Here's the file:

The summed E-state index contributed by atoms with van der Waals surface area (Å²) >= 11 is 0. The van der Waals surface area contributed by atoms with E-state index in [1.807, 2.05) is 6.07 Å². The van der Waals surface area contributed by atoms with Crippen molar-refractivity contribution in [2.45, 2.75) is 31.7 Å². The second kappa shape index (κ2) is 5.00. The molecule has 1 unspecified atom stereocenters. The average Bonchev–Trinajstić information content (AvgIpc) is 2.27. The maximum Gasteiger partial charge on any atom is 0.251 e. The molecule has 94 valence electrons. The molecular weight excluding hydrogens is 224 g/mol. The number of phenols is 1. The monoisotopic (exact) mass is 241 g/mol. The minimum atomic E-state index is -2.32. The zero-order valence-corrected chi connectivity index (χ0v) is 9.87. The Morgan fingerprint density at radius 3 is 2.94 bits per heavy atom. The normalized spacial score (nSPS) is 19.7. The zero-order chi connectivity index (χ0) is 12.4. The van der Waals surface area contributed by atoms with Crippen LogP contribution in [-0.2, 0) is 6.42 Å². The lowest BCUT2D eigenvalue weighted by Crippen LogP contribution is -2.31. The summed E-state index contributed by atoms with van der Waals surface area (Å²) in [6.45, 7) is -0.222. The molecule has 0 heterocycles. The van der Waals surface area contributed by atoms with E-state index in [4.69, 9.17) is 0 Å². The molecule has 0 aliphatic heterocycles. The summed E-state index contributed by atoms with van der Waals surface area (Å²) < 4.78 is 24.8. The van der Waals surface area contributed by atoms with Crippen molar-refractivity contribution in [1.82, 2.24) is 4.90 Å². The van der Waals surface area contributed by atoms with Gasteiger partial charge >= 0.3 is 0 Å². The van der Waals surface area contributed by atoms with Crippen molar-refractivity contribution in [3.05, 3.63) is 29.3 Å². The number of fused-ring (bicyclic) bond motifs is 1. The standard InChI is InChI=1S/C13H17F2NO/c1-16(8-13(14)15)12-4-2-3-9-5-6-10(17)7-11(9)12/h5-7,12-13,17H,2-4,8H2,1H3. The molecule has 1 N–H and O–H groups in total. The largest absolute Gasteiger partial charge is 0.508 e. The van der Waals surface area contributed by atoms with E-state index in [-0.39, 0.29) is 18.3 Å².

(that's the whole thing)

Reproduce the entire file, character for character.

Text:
The summed E-state index contributed by atoms with van der Waals surface area (Å²) >= 11 is 0. The van der Waals surface area contributed by atoms with E-state index in [1.807, 2.05) is 6.07 Å². The van der Waals surface area contributed by atoms with Crippen molar-refractivity contribution in [2.45, 2.75) is 31.7 Å². The second kappa shape index (κ2) is 5.00. The molecule has 1 unspecified atom stereocenters. The average Bonchev–Trinajstić information content (AvgIpc) is 2.27. The maximum Gasteiger partial charge on any atom is 0.251 e. The molecule has 94 valence electrons. The molecular weight excluding hydrogens is 224 g/mol. The number of phenols is 1. The monoisotopic (exact) mass is 241 g/mol. The minimum atomic E-state index is -2.32. The zero-order valence-corrected chi connectivity index (χ0v) is 9.87. The Morgan fingerprint density at radius 3 is 2.94 bits per heavy atom. The normalized spacial score (nSPS) is 19.7. The zero-order chi connectivity index (χ0) is 12.4. The van der Waals surface area contributed by atoms with Crippen LogP contribution in [-0.2, 0) is 6.42 Å². The lowest BCUT2D eigenvalue weighted by Crippen LogP contribution is -2.31. The summed E-state index contributed by atoms with van der Waals surface area (Å²) in [6.45, 7) is -0.222. The molecule has 0 heterocycles. The van der Waals surface area contributed by atoms with E-state index in [4.69, 9.17) is 0 Å². The molecule has 0 aliphatic heterocycles. The summed E-state index contributed by atoms with van der Waals surface area (Å²) < 4.78 is 24.8. The van der Waals surface area contributed by atoms with Crippen molar-refractivity contribution in [1.82, 2.24) is 4.90 Å². The van der Waals surface area contributed by atoms with Gasteiger partial charge >= 0.3 is 0 Å². The van der Waals surface area contributed by atoms with Crippen molar-refractivity contribution in [3.05, 3.63) is 29.3 Å². The number of fused-ring (bicyclic) bond motifs is 1. The standard InChI is InChI=1S/C13H17F2NO/c1-16(8-13(14)15)12-4-2-3-9-5-6-10(17)7-11(9)12/h5-7,12-13,17H,2-4,8H2,1H3. The molecule has 1 N–H and O–H groups in total. The largest absolute Gasteiger partial charge is 0.508 e. The van der Waals surface area contributed by atoms with E-state index in [-0.39, 0.29) is 18.3 Å².